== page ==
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Canada Indigenous Leader Fasts for 27 Hours Inside Museum Prison as Tribute to Nelson Mandela

Derek Nepinak's performance was meant to draw attention to the parallels between apartheid in South Africa and the discrimination faced by indigenous people in Canada.


Updated:December 5, 2018, 12:43 PM IST
Canada Indigenous Leader Fasts for 27 Hours Inside Museum Prison as Tribute to Nelson Mandela
Nelson Mandela
An indigenous leader from Manitoba, Canada locked himself in a faux prison for 27 hours in order to pay tribute to Nelson Mandela's 18-years-long incarceration in South Africa.

Derek Nepinak fasted for 27 hours inside a prison installation inside the Canadian Museum for Human Rights on Tuesday as a reflection on the African apartheid regime. The prison cell was designed to be eight foot by seven foot in dimensions, the same as the cell Mandela had been locked in. All Nepinak had inside was a thin blanket and mat.

According to a report in the Winnipeg Sun, Nepinak's performance was meant to draw attention to the problem of apartheid or racial segregation that the indigenous population of Canada faces within the country.

He said that the time he spent in the cell, part of a Nelson Mandela display that went up earlier this year to in the museum, was uncomfortable and he spent most of it thinking about how to sleep.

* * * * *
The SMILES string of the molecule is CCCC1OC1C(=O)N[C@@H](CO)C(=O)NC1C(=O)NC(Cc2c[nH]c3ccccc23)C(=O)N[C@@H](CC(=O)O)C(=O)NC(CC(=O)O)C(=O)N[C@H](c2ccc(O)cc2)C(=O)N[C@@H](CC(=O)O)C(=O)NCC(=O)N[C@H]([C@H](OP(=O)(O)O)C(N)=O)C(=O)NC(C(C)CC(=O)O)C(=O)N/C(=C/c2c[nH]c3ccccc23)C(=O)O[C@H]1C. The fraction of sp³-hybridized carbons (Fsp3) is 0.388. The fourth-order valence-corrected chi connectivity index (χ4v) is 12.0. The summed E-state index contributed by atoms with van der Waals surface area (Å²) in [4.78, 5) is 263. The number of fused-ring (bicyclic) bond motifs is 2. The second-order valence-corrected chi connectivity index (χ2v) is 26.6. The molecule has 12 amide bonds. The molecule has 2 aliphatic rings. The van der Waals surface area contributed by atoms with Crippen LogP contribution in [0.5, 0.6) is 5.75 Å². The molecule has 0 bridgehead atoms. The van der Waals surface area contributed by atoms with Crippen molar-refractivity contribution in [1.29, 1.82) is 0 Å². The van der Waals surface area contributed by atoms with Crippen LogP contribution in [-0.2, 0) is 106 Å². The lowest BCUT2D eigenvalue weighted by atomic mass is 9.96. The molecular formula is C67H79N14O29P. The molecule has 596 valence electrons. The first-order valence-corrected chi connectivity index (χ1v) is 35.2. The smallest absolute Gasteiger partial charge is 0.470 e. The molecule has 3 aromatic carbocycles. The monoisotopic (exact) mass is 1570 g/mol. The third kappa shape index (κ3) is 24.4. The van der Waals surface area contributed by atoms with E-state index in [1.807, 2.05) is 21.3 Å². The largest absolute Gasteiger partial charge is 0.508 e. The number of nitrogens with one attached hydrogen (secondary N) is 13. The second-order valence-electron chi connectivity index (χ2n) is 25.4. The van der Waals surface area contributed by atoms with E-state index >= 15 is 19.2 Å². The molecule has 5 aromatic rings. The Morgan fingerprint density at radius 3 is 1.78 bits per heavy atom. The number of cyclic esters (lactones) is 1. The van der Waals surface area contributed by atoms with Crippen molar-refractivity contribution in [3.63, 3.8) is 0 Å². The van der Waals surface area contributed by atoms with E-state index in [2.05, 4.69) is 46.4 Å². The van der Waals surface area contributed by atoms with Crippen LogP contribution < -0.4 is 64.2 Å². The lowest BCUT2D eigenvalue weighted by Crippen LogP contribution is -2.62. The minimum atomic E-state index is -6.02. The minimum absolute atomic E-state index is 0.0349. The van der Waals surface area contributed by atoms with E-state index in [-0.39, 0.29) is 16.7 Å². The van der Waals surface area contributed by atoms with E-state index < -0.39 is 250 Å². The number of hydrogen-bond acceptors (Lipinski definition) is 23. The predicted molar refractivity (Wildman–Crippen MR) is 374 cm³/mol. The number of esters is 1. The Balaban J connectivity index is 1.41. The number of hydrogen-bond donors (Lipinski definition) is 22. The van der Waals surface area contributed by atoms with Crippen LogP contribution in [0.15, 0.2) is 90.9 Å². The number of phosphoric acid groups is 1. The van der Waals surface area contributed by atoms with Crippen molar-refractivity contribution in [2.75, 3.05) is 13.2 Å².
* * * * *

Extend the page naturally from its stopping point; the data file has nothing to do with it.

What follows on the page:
He also said that while he sat in the cell, he stared at a board that read 'mobilisation', reflecting that though there had been mobilisation against apartheid in SA, there was no such mobilisation in Canada for the indigenous population. The former grand chief of the Assembly of Manitoba Chiefs said his performance was meant to draw attention to the cause.

The issue of discrimination against Canada's 1.7 million indigenous persons has been raised by leaders before. In September 2017, Prime Minister Justin Trudeau spoke about the issue in speech to the UN, admitting that the indigenous population had faced "humiliation, neglect and abuse", adding that he would work towards protecting them. However, a report released in June this year by Statistics Canada, the national statistics agency, found that 27 percent of the population in Canadian prisons comprises of indigenous persons in 2016-17, even though their total population in Canada is just five percent. According to a report in Washington Post, Canada's 2017 budget has allocated 65.2 million Canadian dollars to be distributed over five years starting 2017 in order to reverse this trend.

The indigenous population in Canada also faces disproportionately higher rates of suicide and other health risk as opposed to non-indigenous Canadians.
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